July 8, 2009
Rowan Callick, Asia-Pacific editor | July 09, 2009
Article from: The Australian
FUGITIVE billionaire former Thai leader Thaksin Shinawatra flew in his Learjet to Fiji for a secret meeting with the controversial prime minister and military commander Frank Bainimarama.
The subject of their discussions, held in Mr Bainimarama’s office in Suva on Monday, is unknown, but informed sources in Fiji say Mr Thaksin is considering investing $300million in the country.
In return, he would probably be assured safety there from extradition, if he should choose to use Fiji as one of his bases in exile. Thailand is seeking to return him to Bangkok, where he faces two years in jail for abuse of power.
Mr Thaksin used an assumed name to enter Fiji, although his true identity was known to the authorities, who approved his visit in advance. The Thai government has cancelled Mr Thaksin’s Thai passport, and says he is currently using a passport issued by Montenegro.
Thailand’s deputy prime minister, Thaworn Sennian, said Mr Thaksin had earlier flown to the Malaysian capital, Kuala Lumpur, where he stayed en route to Fiji. Thai embassy officials immediately sought Mr Thaksin’s arrest and extradition.
“Somehow, Thaksin managed to get wind of the impending arrest and escaped,” Mr Thaworn said.
Mr Thaksin was believed to be heading next for Tonga and then to Port Vila in Vanuatu, which is tomorrow hosting the annual meeting of the heads of the Melanesian Spearhead Group of countries — Papua New Guinea, Solomon Islands, Vanuatu and Fiji.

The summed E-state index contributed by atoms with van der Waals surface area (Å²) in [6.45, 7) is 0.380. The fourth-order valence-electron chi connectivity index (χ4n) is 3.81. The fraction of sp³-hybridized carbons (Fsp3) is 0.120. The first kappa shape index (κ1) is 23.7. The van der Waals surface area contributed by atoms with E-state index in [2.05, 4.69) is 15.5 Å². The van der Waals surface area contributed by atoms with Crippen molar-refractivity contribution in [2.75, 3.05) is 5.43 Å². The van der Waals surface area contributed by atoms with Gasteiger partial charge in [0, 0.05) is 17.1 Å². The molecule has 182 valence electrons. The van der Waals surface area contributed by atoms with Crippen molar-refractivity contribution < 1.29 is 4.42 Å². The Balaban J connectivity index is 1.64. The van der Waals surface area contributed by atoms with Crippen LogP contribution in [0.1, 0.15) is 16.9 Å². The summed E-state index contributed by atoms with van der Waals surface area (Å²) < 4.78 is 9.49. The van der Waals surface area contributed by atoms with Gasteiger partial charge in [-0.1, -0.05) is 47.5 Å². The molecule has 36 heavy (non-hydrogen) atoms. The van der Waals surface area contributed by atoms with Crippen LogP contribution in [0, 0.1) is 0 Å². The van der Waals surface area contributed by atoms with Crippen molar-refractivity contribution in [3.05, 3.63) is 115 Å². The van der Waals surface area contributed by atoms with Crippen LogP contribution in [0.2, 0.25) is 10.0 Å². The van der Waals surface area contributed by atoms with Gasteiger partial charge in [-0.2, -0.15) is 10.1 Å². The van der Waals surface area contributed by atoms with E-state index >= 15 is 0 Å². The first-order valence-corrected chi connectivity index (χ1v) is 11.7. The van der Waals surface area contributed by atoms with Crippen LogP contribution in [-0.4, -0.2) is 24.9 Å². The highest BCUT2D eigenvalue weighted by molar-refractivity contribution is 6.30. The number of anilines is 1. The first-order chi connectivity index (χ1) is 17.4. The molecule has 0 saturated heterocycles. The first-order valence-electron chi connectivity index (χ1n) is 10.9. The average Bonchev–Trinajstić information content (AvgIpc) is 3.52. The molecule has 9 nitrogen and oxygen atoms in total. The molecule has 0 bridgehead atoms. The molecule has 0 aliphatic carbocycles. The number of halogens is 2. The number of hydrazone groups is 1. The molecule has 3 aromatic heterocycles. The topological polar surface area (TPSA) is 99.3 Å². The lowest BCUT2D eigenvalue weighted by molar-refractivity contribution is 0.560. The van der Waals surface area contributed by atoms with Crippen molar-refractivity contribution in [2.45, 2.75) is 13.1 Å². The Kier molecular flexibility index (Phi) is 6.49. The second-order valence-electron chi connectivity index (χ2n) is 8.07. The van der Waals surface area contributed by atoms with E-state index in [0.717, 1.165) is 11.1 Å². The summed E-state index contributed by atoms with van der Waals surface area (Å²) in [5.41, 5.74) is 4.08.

The MSG meeting is important for Mr Bainimarama because he will not be able to attend this year’s Pacific Islands Forum summit in Cairns in August, as Fiji has been suspended from the Pacific body.
The Fiji economy is in considerable trouble, with tourism in a downward spiral globally as a result of the economic downturn, and with the other major industry, sugar, suffering from the withdrawal of subsidies from the European Union following the failure of the Fiji government to announce elections.
The major investor there this year has been Fiji’s own national provident fund, with some financially stretched smaller tourism operators seeking to exit but finding no buyers at present — thus reinforcing the attraction of Mr Thaksin’s business empire.
Mr Bainimarama’s military-installed government has said it will not hold an election until September 2014, providing Mr Thaksin with five years’ security if necessary, reinforced by the Fiji government’s control of the courts.
Mr Thaksin’s legal adviser, Noppadon Patama, said the stopover in Kuala Lumpur was merely in order to refuel the jet.
He said there was no attempt to arrest him in Malaysia. He said foreign leaders were willing to welcome Mr Thaksin because they understood the charges against him were politically motivated.
Thailand’s deputy foreign minister, Panich Vikitsreth, said extradition requests had been filed to Malaysia and to Australia, apparently in the hope Canberra could use its influence in Fiji.
But relations between Australia and Fiji have become increasingly strained, especially since Mr Bainimarama’s government in April abrogated the constitution, dismissed the judiciary, and ruled out elections for five years.
Mr Thaksin was a senior police officer who built a telecommunications empire worth billions of dollars.
He became Thailand’s prime minister from 2001 before being ousted in a military coup in September 2006, while he was attending the UN general assembly.